(CNN)National Geographic Editor-in-Chief Susan Goldberg recently published a letter from the editor spelling out something many people already knew: For decades, the magazine had been racist in its coverage.
“…Until the 1970s, National Geographic all but ignored people of color who lived in the United States, rarely acknowledging them beyond laborers or domestic workers,” Goldberg wrote in the piece, “For Decades, Our Coverage Was Racist. To Rise Above Our Past, We Must Acknowledge It.” She went on: “Meanwhile it pictured ‘natives’ elsewhere as exotics, famously and frequently unclothed, happy hunters, noble savages — every type of cliché.”
Goldberg’s article, came as the magazine unveiled its April issue on “Race.” It is the first in a series of issues published throughout the year on the changing roles of racial, ethnic and religious groups in the 21st century.
Our genetic make-up is the result of history. Historical events that influenced the patterns of migration and mating among our ancestors are reflected in our DNA — in our genetic relationships with each other and in our genetic risks for disease. This means that, to understand how genes affect our biology, geneticists often find it important to tease out how historical drivers of demographic change shaped present-day genetics.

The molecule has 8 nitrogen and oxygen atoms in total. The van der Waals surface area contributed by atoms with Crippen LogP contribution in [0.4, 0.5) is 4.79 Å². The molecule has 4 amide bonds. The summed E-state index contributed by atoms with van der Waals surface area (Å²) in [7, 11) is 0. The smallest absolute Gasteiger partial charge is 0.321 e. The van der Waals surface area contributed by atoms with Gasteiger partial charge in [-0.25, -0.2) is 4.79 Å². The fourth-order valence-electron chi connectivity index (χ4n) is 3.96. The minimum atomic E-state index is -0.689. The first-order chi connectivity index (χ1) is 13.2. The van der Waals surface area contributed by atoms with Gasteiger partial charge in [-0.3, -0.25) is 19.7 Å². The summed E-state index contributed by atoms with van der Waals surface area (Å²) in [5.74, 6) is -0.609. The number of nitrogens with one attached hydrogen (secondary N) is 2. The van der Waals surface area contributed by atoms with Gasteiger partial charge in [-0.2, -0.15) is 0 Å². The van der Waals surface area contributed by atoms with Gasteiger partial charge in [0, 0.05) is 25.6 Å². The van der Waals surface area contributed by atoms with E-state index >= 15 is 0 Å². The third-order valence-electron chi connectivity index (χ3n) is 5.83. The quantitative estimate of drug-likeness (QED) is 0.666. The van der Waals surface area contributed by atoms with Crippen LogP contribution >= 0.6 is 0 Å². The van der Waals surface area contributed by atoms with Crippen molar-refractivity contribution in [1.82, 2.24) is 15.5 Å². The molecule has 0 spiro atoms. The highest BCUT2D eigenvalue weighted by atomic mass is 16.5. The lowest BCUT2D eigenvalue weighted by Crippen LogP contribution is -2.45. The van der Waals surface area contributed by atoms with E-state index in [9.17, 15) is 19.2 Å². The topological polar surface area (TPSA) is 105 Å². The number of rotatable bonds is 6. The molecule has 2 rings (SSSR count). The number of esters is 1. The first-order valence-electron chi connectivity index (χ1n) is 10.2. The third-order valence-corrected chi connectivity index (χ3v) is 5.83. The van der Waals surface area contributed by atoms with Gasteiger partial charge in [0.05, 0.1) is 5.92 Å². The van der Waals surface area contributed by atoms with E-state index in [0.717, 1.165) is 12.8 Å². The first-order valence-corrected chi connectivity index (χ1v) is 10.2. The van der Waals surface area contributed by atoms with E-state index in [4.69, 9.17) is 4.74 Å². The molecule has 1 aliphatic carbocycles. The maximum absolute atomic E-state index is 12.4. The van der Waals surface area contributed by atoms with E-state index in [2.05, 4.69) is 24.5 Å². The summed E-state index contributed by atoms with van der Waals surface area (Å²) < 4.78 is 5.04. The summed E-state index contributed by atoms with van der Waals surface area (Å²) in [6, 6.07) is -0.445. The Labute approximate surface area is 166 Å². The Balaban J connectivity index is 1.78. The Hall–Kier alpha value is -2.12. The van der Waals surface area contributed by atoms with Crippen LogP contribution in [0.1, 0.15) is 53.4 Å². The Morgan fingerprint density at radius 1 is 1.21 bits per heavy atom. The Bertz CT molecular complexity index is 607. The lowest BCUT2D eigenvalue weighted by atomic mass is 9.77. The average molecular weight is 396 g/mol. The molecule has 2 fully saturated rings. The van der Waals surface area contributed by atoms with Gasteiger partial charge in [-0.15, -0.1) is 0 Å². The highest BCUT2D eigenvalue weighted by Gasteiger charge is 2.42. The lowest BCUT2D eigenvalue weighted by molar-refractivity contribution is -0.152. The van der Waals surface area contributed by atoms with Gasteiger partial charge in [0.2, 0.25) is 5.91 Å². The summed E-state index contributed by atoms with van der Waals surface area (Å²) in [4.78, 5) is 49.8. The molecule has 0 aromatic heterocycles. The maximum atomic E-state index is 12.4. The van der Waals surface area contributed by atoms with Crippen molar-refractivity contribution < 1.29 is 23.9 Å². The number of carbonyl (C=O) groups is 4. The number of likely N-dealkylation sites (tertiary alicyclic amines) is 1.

Understanding the connection between history and DNA is especially important for African Americans, because slavery and discrimination caused profound and relatively rapid demographic change. A new study now offers a very broad look at African-American genetic history and shows how the DNA of present-day African Americans reflects their troubled history.
Slavery and its aftermath had a direct impact on two critical demographic factors that are especially important in genetics: migration and sex. The trans-Atlantic slave trade was a forced migration that carried nearly 400,000 Africans over to the colonies and, later, the United States. Once in North America, African slaves and their descendants mixed with whites of European ancestry, usually because enslaved black women were raped and exploited by white men. And, more recently, what’s known as the Great Migration dramatically re-shaped African-American demographics in the 20th century. Between 1915 and 1970, six million blacks left the South and settled in the Northern, Midwestern, and Western states, in hope of finding opportunities for a better life.